What do infancy research and Dr. Pangloss have in common? Find out when Bob McMurray, Professor in the Department of Psychological and Brain Sciences at the University of Iowa, joins Eric and Mark for this installment of DeLTAcast. We take a wide-ranging look at the developmental origins of language and tackle other questions big and small—from the reality of the phoneme to where the field of developmental psychology is headed in this best of all possible worlds.
January 21, 2017 - 6:48am
November 22, 2016 - 6:35am
Are you afraid of spiders or snakes? Have you ever wondered where our fears come from? Dr. Vanessa LoBue has been searching for the origins of our deepest fears by studying how they develop in young children. Her findings, which we discuss in this latest edition of DeLTAcast, may surprise you. Vanessa has a blog called The Baby Scientist which has the goal of helping moms (and dads) interpret science.
August 16, 2016 - 4:54pm
Parents the world over are fascinated by their newborn’s ability to imitate. But, is this ability an illusion? This month on DeLTAcast, we talk with Virginia Slaughter, a developmental psychologist whose latest findings on newborn imitation surprised even herself. Slaughter, a professor at the University of Queensland in Australia, talks with us about the long-simmering controversy over whether babies can or cannot imitate their parents and what it tells us about science, scientists, and ourselves.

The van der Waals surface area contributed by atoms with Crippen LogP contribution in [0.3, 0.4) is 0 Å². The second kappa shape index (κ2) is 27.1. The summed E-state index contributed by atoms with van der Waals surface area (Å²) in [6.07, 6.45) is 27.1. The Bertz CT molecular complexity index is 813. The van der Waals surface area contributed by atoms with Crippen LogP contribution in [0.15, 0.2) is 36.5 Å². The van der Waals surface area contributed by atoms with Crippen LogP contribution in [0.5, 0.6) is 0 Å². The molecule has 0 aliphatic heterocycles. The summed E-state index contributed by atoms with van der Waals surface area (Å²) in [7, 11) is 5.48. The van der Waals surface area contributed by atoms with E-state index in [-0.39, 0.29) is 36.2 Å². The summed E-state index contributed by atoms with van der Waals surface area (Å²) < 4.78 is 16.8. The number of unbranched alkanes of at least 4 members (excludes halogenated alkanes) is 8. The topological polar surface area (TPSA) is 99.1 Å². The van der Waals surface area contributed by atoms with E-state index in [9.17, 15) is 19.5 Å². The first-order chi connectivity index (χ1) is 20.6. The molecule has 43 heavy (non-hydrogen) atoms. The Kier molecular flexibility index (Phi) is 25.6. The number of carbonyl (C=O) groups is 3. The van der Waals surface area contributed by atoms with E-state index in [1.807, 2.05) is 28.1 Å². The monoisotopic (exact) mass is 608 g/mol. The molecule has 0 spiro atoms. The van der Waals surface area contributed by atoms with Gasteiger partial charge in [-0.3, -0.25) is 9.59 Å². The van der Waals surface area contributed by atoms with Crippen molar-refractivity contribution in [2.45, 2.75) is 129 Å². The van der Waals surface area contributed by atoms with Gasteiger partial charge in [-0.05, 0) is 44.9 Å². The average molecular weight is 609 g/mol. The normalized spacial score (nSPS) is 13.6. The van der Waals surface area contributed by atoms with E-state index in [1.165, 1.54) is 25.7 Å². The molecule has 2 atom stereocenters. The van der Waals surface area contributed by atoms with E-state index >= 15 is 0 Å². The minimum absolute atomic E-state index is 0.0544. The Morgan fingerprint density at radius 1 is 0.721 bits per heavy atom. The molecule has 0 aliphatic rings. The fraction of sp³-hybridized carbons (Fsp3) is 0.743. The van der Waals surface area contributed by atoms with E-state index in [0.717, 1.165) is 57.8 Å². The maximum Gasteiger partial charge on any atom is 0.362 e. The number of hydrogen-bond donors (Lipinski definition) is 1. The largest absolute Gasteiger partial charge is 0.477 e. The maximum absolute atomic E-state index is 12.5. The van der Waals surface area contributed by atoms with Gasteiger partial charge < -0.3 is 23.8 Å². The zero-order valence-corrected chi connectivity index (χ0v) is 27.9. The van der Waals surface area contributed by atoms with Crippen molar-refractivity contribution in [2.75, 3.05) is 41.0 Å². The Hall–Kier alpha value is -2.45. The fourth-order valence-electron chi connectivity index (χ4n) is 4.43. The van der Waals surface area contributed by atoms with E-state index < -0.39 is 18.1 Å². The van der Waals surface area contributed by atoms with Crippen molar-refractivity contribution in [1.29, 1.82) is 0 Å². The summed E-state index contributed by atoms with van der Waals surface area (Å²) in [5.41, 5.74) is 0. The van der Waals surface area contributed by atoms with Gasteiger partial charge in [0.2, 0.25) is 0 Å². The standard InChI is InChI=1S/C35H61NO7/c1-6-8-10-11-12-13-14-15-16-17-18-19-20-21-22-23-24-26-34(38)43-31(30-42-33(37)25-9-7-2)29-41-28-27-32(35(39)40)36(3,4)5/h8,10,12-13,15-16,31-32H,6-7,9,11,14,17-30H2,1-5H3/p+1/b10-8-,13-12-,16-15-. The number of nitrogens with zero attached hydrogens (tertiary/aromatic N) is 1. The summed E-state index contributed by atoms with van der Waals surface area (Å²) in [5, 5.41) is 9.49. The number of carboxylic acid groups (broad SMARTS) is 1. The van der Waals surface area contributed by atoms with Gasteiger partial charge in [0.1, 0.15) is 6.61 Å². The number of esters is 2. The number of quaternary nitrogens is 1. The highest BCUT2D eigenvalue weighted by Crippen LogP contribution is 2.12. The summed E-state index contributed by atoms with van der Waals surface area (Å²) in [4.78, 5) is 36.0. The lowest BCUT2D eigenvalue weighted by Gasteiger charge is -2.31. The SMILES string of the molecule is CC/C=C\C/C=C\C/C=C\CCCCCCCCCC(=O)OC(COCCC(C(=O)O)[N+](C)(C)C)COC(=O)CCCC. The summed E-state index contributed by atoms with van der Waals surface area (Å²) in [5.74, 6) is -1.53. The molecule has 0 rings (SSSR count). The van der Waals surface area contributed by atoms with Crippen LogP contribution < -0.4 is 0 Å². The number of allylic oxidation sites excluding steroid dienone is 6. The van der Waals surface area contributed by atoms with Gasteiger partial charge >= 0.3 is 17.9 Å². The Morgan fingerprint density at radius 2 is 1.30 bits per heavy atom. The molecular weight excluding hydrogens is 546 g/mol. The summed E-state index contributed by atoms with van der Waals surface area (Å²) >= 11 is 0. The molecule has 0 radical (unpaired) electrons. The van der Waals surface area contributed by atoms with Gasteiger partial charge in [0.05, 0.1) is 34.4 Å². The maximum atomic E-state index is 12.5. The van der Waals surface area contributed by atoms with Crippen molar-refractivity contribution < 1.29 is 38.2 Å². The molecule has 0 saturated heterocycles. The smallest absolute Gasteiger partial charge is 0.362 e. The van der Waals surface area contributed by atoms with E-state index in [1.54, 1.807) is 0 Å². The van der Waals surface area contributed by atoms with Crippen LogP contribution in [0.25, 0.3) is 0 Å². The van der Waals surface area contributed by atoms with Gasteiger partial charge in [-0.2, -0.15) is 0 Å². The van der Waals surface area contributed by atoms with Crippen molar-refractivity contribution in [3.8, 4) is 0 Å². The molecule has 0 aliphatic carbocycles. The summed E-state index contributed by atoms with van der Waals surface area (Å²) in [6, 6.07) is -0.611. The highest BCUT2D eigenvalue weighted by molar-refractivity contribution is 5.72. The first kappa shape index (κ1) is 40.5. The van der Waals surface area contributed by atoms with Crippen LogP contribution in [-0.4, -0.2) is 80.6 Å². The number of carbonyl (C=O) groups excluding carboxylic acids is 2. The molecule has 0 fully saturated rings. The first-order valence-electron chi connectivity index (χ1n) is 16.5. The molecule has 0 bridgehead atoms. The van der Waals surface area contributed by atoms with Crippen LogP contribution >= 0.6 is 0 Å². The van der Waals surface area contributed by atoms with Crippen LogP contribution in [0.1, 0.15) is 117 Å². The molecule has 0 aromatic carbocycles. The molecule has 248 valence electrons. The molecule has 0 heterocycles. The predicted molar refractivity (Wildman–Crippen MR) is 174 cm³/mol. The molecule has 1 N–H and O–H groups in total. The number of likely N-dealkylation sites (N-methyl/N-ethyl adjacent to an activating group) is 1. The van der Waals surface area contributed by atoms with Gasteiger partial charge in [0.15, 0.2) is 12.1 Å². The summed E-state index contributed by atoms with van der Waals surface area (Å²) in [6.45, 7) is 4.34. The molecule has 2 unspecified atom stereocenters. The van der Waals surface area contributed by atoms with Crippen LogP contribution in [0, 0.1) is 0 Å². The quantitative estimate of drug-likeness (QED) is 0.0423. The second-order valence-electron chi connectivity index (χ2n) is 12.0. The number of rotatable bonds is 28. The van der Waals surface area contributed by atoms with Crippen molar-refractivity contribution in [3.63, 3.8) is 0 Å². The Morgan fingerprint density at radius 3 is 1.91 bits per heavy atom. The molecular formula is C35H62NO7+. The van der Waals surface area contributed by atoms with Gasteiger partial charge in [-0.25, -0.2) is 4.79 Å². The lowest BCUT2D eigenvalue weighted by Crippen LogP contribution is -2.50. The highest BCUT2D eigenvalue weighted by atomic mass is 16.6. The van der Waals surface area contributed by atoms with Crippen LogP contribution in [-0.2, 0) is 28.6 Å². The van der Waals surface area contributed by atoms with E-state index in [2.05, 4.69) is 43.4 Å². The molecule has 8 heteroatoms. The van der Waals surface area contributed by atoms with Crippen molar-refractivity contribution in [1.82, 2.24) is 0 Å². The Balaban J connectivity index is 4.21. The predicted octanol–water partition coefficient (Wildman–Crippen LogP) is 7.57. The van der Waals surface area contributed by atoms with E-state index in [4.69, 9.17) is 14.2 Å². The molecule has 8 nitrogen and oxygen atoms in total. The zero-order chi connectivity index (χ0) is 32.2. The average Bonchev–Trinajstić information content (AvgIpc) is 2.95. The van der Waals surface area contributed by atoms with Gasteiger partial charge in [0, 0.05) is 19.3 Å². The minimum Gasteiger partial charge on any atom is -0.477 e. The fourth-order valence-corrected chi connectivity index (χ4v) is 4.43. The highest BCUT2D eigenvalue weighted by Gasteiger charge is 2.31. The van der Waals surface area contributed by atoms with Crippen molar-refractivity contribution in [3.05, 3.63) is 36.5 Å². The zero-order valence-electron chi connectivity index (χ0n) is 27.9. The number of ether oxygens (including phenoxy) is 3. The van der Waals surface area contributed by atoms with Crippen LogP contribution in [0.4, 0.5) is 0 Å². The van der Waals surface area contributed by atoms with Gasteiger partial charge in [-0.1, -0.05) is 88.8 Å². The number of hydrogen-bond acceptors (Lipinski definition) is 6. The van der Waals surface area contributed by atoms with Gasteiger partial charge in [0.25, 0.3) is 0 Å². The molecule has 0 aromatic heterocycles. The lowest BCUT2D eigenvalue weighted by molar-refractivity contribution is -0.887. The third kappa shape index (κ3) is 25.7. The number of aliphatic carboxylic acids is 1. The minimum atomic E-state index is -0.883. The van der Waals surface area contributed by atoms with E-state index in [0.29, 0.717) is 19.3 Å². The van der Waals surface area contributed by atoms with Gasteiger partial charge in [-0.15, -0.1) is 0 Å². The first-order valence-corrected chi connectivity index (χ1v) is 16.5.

June 21, 2016 - 8:07am
What’s going on in the science of stuttering? This month, Tricia Zebrowski, Professor in the Department of Communication Sciences and Disorders at the University of Iowa, delves into today's big questions in stuttering research with hosts Eric S. Jackson and Mark Blumberg. Why do only some of the children who stutter continue stuttering into adulthood? How is it that stutterers can speak fluently in some contexts but not others? What can we learn from studying the development of stuttering in real-time? They then turn their attention to a recent study using mutant mice and ask: Can mice teach us anything useful about stuttering?
May 23, 2016 - 1:11pm
On this second installment of DeLTAcast, Matt Kayser joins hosts Eric Jackson and Mark Blumberg to talk about that humble creature, the fly, and what it can tell us about sleep and development. Matt, an Assistant Professor in the Department of Psychiatry at the University of Pennsylvania Medical School, disabuses us of the notion that flies are so simple and evolutionarily distant from mammals that they can’t possibly help us understand ourselves. Like humans and all other mammals, flies sleep more when they are young, a fact that Matt is using to probe the brain of these tiny insects to unravel the mysteries of sleep.
April 21, 2016 - 3:32pm
John Spencer is the special guest on this inaugural episode of DeLTAcast. John, the founding director of the DeLTA Center, joins hosts Eric Jackson and Mark Blumberg to discuss the early days of the DeLTA Center, Mark and John's collection of essays (co-edited with David Shenk) that is soon to be published by Wiley Interdisciplinary Reviews (WIREs), the virtues of the developmental systems perspective, the joys of Manhattans (the cocktail), and much more.